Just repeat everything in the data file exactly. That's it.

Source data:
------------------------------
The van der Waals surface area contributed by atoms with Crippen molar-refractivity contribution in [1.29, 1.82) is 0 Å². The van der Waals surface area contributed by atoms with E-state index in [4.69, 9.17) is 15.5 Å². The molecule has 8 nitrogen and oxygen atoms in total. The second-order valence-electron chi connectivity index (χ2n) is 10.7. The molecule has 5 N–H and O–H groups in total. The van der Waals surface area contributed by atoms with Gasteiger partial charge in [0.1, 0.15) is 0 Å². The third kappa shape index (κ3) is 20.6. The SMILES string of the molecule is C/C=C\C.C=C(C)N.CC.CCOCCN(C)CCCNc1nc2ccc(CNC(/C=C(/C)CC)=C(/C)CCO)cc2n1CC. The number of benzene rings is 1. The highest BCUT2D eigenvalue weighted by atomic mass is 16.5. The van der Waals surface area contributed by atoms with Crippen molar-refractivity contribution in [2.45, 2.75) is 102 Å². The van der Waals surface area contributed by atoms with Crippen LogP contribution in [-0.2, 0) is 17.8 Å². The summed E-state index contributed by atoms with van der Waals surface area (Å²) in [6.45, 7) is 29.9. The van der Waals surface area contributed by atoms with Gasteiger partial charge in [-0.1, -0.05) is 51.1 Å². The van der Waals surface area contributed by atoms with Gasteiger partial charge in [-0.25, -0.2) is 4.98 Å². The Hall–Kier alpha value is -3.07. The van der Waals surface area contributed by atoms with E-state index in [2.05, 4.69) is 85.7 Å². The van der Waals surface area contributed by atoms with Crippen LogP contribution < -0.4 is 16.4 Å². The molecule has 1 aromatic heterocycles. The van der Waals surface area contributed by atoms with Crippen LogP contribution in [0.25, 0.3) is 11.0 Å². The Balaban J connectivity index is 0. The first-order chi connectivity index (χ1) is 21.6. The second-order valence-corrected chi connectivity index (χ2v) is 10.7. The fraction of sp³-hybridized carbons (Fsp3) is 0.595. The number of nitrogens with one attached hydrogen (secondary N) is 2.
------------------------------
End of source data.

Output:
The van der Waals surface area contributed by atoms with Crippen molar-refractivity contribution in [1.29, 1.82) is 0 Å². The van der Waals surface area contributed by atoms with E-state index in [4.69, 9.17) is 15.5 Å². The molecule has 8 nitrogen and oxygen atoms in total. The second-order valence-electron chi connectivity index (χ2n) is 10.7. The molecule has 5 N–H and O–H groups in total. The van der Waals surface area contributed by atoms with Gasteiger partial charge in [0.1, 0.15) is 0 Å². The third kappa shape index (κ3) is 20.6. The SMILES string of the molecule is C/C=C\C.C=C(C)N.CC.CCOCCN(C)CCCNc1nc2ccc(CNC(/C=C(/C)CC)=C(/C)CCO)cc2n1CC. The number of benzene rings is 1. The highest BCUT2D eigenvalue weighted by atomic mass is 16.5. The van der Waals surface area contributed by atoms with Crippen molar-refractivity contribution in [2.45, 2.75) is 102 Å². The van der Waals surface area contributed by atoms with Crippen LogP contribution in [-0.2, 0) is 17.8 Å². The summed E-state index contributed by atoms with van der Waals surface area (Å²) in [6.45, 7) is 29.9. The van der Waals surface area contributed by atoms with Gasteiger partial charge in [-0.1, -0.05) is 51.1 Å². The van der Waals surface area contributed by atoms with Gasteiger partial charge in [-0.25, -0.2) is 4.98 Å². The Hall–Kier alpha value is -3.07. The van der Waals surface area contributed by atoms with E-state index in [2.05, 4.69) is 85.7 Å². The van der Waals surface area contributed by atoms with Crippen LogP contribution < -0.4 is 16.4 Å². The molecule has 1 aromatic heterocycles. The van der Waals surface area contributed by atoms with Crippen LogP contribution in [0.25, 0.3) is 11.0 Å². The Balaban J connectivity index is 0. The first-order chi connectivity index (χ1) is 21.6. The second-order valence-corrected chi connectivity index (χ2v) is 10.7. The fraction of sp³-hybridized carbons (Fsp3) is 0.595. The number of nitrogens with one attached hydrogen (secondary N) is 2.